In conversation with Humayun Mazhar, Founder & CEO of CresVentures

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April 11, 2016
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A few months ago, I was heading out of a meeting at a local hotel when I saw Humayun Mazhar, Founder of CresVentures, coming from the opposite side of the lobby. Just a day before, CresVentures had invested in Sukoon, a Karachi-based startup for home-based services, so naturally I was curious to know more about that specific deal. Humayun was kind to give me a couple of minutes right away. Not ready to share detailed information, he hinted that this particular startup had a plan and understood “investors language”.

We chatted about the local startup scene, how incubators are doing and before parting away, Humayun mentioned CresVentures’ plan to invest in at least 5 startups in the next few months — which, I thought to myself, was completely impossible. Because, in the last few years, I have met a lot of people showing the same interest and passion for startups but the interest is seldom materialized into deals.

CresVentures is the angel investment wing of business conglomerate Crescent Group. The Crescent Group, over the past six decades, has been involved in a diverse range of businesses in the country targeting different market sectors including, but not limited to, sugar, textiles, insurance, education and financial services. The Crescent Group has annual revenue in excess of 1 billion dollars. The CEO and Founder of CresVentures, Humayun Mazhar, was previously founder of CresSoft, Pakistan’s premier software export company which reportedly put the country in the global IT outsourcing landscape. Currently, he resides at principal positions at an array of Crescent Group’s portfolio companies and is also President of The Indus Entrepreneur Lahore Chapter. Through CresVentures, he is aiming to invest in ideas for bringing positive change in the country.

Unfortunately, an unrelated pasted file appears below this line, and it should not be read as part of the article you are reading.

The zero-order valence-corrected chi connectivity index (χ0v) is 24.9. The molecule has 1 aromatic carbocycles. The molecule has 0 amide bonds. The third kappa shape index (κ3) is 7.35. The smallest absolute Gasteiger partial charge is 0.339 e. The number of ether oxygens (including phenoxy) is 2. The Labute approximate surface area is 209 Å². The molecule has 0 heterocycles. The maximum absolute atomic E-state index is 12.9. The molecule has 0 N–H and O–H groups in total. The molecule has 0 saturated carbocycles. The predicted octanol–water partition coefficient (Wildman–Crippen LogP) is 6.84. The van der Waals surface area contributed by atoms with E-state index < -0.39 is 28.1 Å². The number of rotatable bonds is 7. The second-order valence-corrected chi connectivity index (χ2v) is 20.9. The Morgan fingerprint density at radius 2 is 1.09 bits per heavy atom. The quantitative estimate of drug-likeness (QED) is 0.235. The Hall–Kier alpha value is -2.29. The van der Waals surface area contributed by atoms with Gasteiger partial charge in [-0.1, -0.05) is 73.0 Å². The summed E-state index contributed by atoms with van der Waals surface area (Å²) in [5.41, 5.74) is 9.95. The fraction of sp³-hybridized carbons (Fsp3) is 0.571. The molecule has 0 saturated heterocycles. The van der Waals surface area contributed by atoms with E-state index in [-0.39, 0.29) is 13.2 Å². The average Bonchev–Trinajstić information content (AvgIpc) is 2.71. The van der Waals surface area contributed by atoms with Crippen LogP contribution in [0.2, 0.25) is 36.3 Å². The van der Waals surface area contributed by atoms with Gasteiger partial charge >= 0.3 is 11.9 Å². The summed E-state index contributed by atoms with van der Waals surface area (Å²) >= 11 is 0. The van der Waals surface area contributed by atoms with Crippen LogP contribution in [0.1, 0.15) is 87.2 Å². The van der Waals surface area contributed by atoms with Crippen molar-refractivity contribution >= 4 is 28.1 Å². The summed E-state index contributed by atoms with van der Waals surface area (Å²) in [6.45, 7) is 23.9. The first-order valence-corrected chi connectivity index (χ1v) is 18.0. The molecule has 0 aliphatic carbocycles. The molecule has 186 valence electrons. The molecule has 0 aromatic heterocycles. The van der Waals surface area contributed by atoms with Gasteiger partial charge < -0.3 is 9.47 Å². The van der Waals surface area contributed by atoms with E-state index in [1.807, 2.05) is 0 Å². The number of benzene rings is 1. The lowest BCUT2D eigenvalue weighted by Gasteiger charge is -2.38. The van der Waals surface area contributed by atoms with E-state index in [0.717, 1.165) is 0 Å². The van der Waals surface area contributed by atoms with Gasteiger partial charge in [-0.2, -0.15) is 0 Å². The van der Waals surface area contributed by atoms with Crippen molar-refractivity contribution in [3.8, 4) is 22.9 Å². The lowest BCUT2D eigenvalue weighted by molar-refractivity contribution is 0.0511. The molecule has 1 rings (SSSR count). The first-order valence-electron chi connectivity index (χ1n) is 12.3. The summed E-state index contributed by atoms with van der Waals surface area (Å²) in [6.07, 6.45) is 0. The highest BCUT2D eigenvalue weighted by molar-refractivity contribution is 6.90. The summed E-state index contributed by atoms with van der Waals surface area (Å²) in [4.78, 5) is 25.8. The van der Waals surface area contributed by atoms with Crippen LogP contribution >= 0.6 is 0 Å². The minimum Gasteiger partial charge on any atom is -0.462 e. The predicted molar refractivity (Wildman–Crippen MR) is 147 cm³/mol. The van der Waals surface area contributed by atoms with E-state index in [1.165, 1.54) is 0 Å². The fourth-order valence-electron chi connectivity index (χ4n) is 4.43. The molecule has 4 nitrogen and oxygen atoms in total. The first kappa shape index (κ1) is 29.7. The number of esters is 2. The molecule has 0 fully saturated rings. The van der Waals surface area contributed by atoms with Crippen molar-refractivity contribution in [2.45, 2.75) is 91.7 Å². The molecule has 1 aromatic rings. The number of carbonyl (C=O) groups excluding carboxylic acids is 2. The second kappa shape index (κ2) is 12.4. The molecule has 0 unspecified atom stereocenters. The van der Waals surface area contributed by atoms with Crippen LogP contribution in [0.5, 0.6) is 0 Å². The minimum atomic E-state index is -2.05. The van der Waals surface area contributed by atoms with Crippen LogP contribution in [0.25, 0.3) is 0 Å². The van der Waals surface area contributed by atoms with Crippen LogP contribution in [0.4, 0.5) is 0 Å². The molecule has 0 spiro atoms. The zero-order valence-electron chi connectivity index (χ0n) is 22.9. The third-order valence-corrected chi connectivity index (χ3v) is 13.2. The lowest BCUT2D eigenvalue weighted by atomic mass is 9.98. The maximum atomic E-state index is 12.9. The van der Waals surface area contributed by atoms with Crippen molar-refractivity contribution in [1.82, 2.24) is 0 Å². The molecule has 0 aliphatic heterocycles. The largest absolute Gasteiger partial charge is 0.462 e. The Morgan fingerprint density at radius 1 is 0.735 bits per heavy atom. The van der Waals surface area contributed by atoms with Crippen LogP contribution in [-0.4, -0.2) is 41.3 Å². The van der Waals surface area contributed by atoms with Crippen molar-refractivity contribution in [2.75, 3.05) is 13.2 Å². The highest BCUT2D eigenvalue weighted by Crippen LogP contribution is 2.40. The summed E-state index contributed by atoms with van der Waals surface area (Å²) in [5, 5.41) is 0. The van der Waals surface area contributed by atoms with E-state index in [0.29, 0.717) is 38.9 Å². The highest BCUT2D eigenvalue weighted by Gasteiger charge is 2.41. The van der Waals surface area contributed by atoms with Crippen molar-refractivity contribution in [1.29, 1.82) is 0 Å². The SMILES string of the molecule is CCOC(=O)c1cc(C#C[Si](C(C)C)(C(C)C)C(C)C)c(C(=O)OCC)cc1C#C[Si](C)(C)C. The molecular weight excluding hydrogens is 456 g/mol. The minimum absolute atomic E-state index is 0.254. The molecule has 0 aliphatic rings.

Now CresVentures has invested in its second startup, PerkUp, while a third investment is to be announced soon in a transportation startup (Hint: It is based out of Lahore) and fourth one is coming along. We met again to discuss what led to these successful investments.

On meeting, I inquired if he is happy that they have been able to secure deals and achieve the target they had set. Humayun paused for a second and thoughtfully said, “I don’t know if we have outdone or under done. Investing in startups is a tricky process, with the lack of publicly available information, it is hard to make a statement. Might be, there are 10 great startups out there and we could have invested in them, in that case, we surely have under delivered.”

Lack of public information about startups and investment deals is a big issue for investors, mentors and general people interested in the technology industry. Humayun believes that this is because of ‘trust issues’ in our industry. Technology companies are not ready to show their numbers, clients or partners in fear that somebody else may get away with their hard-earned customers and clients. Likewise, there are many investment deals that have happened in the past year but not reported in media because startups didn’t disclose any details. Under such circumstances, it is becoming difficult to keep a check on the pulse.